04 March 2006

January & February 2006 Books


After reading a truly tiresome John Irving book last autumn, I kind of let the habit of listing my monthly read books (in my myspace blog) go to the dogs. Oops. As Whitesnake once wisely said, "Here I go again..."

1) Waiting for Gertrude - A Graveyard Gothic by Bill Richardson
This is a re-read. I like this book as it's just a cute tale. It takes place in the Pere Lachaise cemetary in Paris. The people who have been buried there, have become reincarnated as cats. So there's the tom cat with three balls and a ferocious sexual appetite (Jim Morrison), the amourous Oscar Wilde cat - amongst others. This is about a cat, sadly and anxiously waiting for her lover to be re-born (Gertrude Stein). Nothing deep, but a cute read nonetheless.

2) 101 Things to do Before You Die - Richard Horne
This was a gift from my friend Felica. I LOVED it. There's nothing I like better than reading a book that causes you to be interactive, for the better. The title pretty much explains it all so I won't babble on about it. I have completed about nine of the things to do before I die and almost completely about ten activities. Some of them can and will be completed - others, will not. Honestly, I just can't see myself swimming with sharks when I don't even know how to swim in the first place. Haha...although, doing that can complete another goal in the book. Dying.

3) Transformation Soup - SARK
Okay, every now and then I go through a self-help kick. And dammit, there's nothing wrong with that. I like how she writes, I like how encouraging and realistic she is, and I especially like how free and colourful her books are. This book is a re-read, however I just ordered a couple more of her books off eBay and await their arrival.

4) Walden; or, Life in the Woods - Henry David Thoreau
So I decided to finally read this fucker after purchasing it five years ago. I knew a person a long time ago and this book reminded me of him. Anyway, what can I say. It made me want to take a nap. Every chapter, I was waiting for it to be over. Some good quotes in it, but the subject just didn't hold my attention. Sorry.

5) Brighton Rock - Graham Greene
After reading pages about the woods and solitude and fishing and stuff, I filled my head with some old gangster murder stories from Greene. It was interesting and certainly held my attention. In my head, I can see it working well as a movie (which I think there is a movie by this title). I wasn't blow away, but it killed some time.

6) Life of Pi - Yann Martel
I got absolutely lost in this book! It's been a while since I felt lost with a book, so I thank Felica for the recommendation. Perhaps this book isn't for everyone, but for such a seemingly impossible story plot, Martel really pulls it off. And not only did I just read some good fiction, I actually learned some stuff (go Team Brain!). There's a lot about animals and zoos in this book and according to my friend, it's 99.9 percent true. So great read, recommended for those animal lovers out there!

Favourite book of January?
101 Things to do Before You Die - Richard Horne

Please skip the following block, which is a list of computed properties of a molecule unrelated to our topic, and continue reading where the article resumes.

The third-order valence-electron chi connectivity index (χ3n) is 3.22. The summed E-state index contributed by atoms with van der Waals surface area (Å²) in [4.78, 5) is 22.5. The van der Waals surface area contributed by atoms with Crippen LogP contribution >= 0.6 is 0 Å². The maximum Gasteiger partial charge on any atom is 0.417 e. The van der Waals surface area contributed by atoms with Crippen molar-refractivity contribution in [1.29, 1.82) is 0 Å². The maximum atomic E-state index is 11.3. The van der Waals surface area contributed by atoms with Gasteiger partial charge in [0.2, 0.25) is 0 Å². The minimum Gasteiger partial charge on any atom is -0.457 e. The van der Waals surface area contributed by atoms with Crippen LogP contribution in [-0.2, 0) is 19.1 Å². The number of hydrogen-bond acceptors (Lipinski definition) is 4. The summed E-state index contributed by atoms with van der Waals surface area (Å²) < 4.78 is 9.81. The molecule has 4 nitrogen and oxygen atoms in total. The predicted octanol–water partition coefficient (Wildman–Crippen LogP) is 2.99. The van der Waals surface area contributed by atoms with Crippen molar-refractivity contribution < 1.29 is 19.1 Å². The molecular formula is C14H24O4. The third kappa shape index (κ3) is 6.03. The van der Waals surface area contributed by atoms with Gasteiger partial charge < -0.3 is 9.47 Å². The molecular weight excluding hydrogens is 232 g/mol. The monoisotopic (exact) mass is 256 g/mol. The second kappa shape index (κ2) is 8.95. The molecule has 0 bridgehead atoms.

Due to beginning to work full time again, the amount of books read is far from substantial.

1) A Creative Companion - How to Free Your Creative Spirit - SARK
This is the first of two relatively recent eBay SARK purchases. This is a slim volume from her. I liked it, but it didn't have that drive that I expect out of SARK. However, there's a lot of good and fun ideas that I will eventually put to use. It's an earlier work from her, and I do believe that she has improved on encouraging us.

2) Wild, Succulent Woman - SARK
This is the second book I won off eBay. I have read this book a number of years ago and I know it will be one I will turn to time and time again. Yes, I admit it...I like self help. The reason I like her books is how real and genuine they seem. They are not for everyone, I understand. I think it's somewhat comforting to read one's words, written in bright handwriting and know that I can relate to what she is saying. January and February were healing months and I feel much more grounded, happy.

3) In the Skin of a Lion - Michael Ondaatje
This is the second Ondaatje book I have read. Previously, I read The English Patient which I enjoyed. I believe I like how he writes. He manages to write very matter-of-factly, in my opinion, yet turns a rich story out in the end. In this novel, I felt as though I was in that time and understood the dirt, the mess of the characters lives.

4) Selected Writings of Truman Capote - Truman Capote
This is not my first taste of Capote. This book has been kicking around the apartment for far too long and it was time to pick it up. I started to read this one when I was feeling under the weather and I felt short stories were the best my mind could handle. I loved it. I like his style of writing, I like how he tells a story. He places a sense of reality in his fiction, and I appreciate that. However, saying that, I felt a bit tired of the non-fiction section at the end of the collection. I skipped two lengthy non-fiction stories simply because they kind of bored me. It felt gossipy and tiresome, for me. I hate skipping sections in books but I figured that life is too short to read words that just don't cut the mustard for me.

Favourite Book of February?
I want to say SARK for the creative energy she encourages me to see, but in the long run I have to give it up to Capote's Selected Writings.


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